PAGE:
Why There’s Already Controversy Behind the ‘Ocean’s 11’ Reboot
The age of the gender-swapped re-make is probably here to stay.
When Deadline announced the motley crew of females set to headline the Ocean‘s Eleven spin-off—big names like Anne Hathaway, Rihanna, Helena Bonham Carter, and Mindy Kaling—mixed reactions came in waves. Many of those reactions were ugly.
After the poorly-received Paul Feig Ghostbusters reboot it seemed like the box office had spoken and that future gender-flipped reboots might be put on hold.
A group of the Internet’s Worst seemed to hope so, and unfortunately even got the #FeministAMovie hashtag trending on Twitter, voicing negative and sexist opinions about female-led films.
Warner Bros. clearly disagrees with Twitter’s angry men, but the budget and box office goals of Ocean’s Ocho will be much smaller than they were for Ghostbusters, with the studio hoping to complete the film for around $70 million. That’s nearly equivalent to the amount Sony is set to lose from Kristen Wiig and Melissa McCarthy’s proton-packed adventure.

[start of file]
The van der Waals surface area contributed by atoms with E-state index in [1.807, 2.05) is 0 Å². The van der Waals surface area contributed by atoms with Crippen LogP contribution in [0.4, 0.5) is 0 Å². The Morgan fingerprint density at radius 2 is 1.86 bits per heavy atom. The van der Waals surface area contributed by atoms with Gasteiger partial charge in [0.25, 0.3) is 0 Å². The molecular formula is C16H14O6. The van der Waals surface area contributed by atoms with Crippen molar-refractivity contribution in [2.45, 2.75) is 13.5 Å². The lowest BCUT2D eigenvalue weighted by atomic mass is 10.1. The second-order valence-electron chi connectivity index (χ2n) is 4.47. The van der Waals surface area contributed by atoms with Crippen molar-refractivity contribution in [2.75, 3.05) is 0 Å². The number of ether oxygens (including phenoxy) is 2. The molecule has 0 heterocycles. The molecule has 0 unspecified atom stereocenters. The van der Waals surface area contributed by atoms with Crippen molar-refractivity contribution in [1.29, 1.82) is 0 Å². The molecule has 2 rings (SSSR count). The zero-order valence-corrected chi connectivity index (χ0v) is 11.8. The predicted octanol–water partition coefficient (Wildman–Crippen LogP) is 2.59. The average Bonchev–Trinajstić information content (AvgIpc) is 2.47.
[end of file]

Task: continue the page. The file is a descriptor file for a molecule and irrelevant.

Plus, with a larger, high profile cast and a plot that has no need for digitally-generated ghostly slime, Warner Bros. is banking on solid gold.
“A project insider insists that the Ocean’s franchise is better poised for the gender swap than Ghostbusters given that it is a frothy heist film aimed at adults rather than fanboy-skewing action property with supernatural elements based on a movie that some now consider sacrosanct,” THR noted in its original casting notice. “After all, the 2001 Ocean’s Eleven, with George Clooney at the center of the caper, was itself a remake of the similarly titled 1960 movie, starring Frank Sinatra and his Rat Pack pals.”
We’re still two months away from the start of filming and the cast is a member shy of the necessary 8, so expect plenty more news to unfold before then.
Just don’t expect a male to fill that casting void, unless he’s comfortable in a wig.